Should I homeschool my child(ren)?
The pros and cons of educating your children at home…
You may have had a taste of homeschooling during the lockdown and firmly made up your mind one way or another, but there is plenty to consider if you are weighing up the options. Ultimately, it will depend on your unique family situation and finances.
Pros of homeschooling
Your child(ren) can learn at their own pace. Most people learn most effectively when they are learning about things they are interested in and going at the right speed rather than at the general pace of the class, which can be overwhelming or restrictive. They may also feel more confident about asking questions in a family environment than in front of a large class.
You’ll have more time for fun. One-to-one (or to however many kids you have) is so effective you’ll get everything done in a much shorter time span. You could choose to teach only in the mornings and have afternoons for sport/craft/music/reading/adventure, or vice versa. You can meet up with other homeschool families for social activities or share homeschooling duties.
There are no schools runs when you’re doing it at home. This means you can create a routine that works for your family and avoid sitting in queues or getting soaked at daily drop-off and pickup times. You could introduce later wake-ups for older children, which may help to keep stroppy teenage behaviour at bay!
You can take holidays whenever is most convenient for your family. This may mean cheaper, quieter breaks and less strife over booking holidays from work. You can also take impromptu breaks or extend holidays if the sun is shining and you’re having a wonderful time.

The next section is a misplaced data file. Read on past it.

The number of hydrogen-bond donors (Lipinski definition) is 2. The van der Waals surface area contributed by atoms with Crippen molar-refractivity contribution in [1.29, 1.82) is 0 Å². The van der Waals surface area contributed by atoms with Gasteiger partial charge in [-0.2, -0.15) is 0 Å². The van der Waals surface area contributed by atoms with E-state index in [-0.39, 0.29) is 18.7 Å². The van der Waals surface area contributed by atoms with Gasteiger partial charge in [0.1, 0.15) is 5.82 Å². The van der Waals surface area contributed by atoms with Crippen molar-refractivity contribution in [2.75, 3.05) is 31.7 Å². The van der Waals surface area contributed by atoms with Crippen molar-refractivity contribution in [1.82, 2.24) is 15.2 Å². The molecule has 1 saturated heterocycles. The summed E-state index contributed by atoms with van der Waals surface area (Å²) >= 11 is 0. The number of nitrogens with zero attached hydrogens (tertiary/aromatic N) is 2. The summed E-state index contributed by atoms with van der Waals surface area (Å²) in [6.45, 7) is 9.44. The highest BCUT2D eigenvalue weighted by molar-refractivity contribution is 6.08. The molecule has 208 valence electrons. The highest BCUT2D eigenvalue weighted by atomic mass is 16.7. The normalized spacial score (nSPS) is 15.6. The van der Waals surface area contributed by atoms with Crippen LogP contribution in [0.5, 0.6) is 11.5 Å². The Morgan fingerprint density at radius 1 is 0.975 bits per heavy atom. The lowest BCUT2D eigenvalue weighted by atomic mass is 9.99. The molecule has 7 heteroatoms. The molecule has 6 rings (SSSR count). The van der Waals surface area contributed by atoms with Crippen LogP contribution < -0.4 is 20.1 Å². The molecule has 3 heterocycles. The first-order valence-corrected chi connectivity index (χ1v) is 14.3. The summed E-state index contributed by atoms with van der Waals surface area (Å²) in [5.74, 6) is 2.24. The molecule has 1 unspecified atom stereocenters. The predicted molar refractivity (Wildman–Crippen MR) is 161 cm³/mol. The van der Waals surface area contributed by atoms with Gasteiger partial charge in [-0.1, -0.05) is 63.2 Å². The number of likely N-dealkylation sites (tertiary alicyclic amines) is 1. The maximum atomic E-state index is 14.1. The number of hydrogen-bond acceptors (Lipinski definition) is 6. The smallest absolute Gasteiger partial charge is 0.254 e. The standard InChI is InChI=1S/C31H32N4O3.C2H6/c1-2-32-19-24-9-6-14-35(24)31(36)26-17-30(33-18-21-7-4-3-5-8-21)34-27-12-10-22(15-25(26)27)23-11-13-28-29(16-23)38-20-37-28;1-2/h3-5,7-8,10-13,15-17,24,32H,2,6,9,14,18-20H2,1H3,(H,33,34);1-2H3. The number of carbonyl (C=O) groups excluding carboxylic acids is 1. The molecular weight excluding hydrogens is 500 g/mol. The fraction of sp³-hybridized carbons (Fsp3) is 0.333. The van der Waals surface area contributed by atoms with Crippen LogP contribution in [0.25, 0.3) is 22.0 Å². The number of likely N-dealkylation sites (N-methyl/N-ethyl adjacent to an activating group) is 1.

Your kids won’t have to take endless tests and exams. You can choose to put your children in for GCSEs and A levels when the time comes, but they won’t have to sit countless other school exams. You could even home-educate to a certain age and then (re)introduce your child to the school environment later on if you wish to do so.
You won’t have to teach your kids anything you don’t feel comfortable with. Of course, it makes sense to cover a broad range of topics and to keep an open debate about anything and everything they raise with you. However, you will have more control over what and how they are taught.
Cons of homeschooling
You may have to quit your job. One parent usually has to give up full-time employment to take on homeschooling duties, or both parents may choose to work part time and share the duties. This may effectively cut your family’s earnings in half, so it’s worth working out the finances before taking the plunge. Remember that you’re not just planning lessons and teaching, but you will also need to manage field trips, social activities and leisure time.
The resources can be costly. While there are plenty of online resources available, you will have to pay for items such as teaching tools, textbooks, stationary and potentially some subscription services. Broadband will be an absolute must, and you’ll need to foot the bills for things like national exams and swimming lessons. You may save money in other areas, such as on travel to school and uniforms, however homeschooling is likely to be more costly than mainstream schooling, and you won’t have all the same facilities at home (for example science labs).
There may be limited socialising opportunities. Kids who go to school are around their peers all day long, while you will have to make a special effort to make sure your children spend time with kids their own age in order to develop good social skills and form strong friendships.
Kids have no means of comparison. If children are not learning alongside their peers they have no idea how well they are doing comparatively, which may not be helpful in terms of their motivation and confidence levels. They may also struggle with exams if they are not used to working in such a formal environment.
Patience levels may quickly run out! It may be that your child doesn’t learn as quickly as you expected, or you may find it a challenge to keep them several children motivated and prevent arguments. It can be difficult to balance the role of teacher and parent, both for you and for the kids. Patience levels can quickly become frayed, and if you lose control of the classroom you may have trouble regaining it. This may also have repercussions when it comes to spending normal family time together.
Spend plenty of time in prayer before you make a decision either way, and make sure you have plenty of support in place if you do decide to teach your children at home.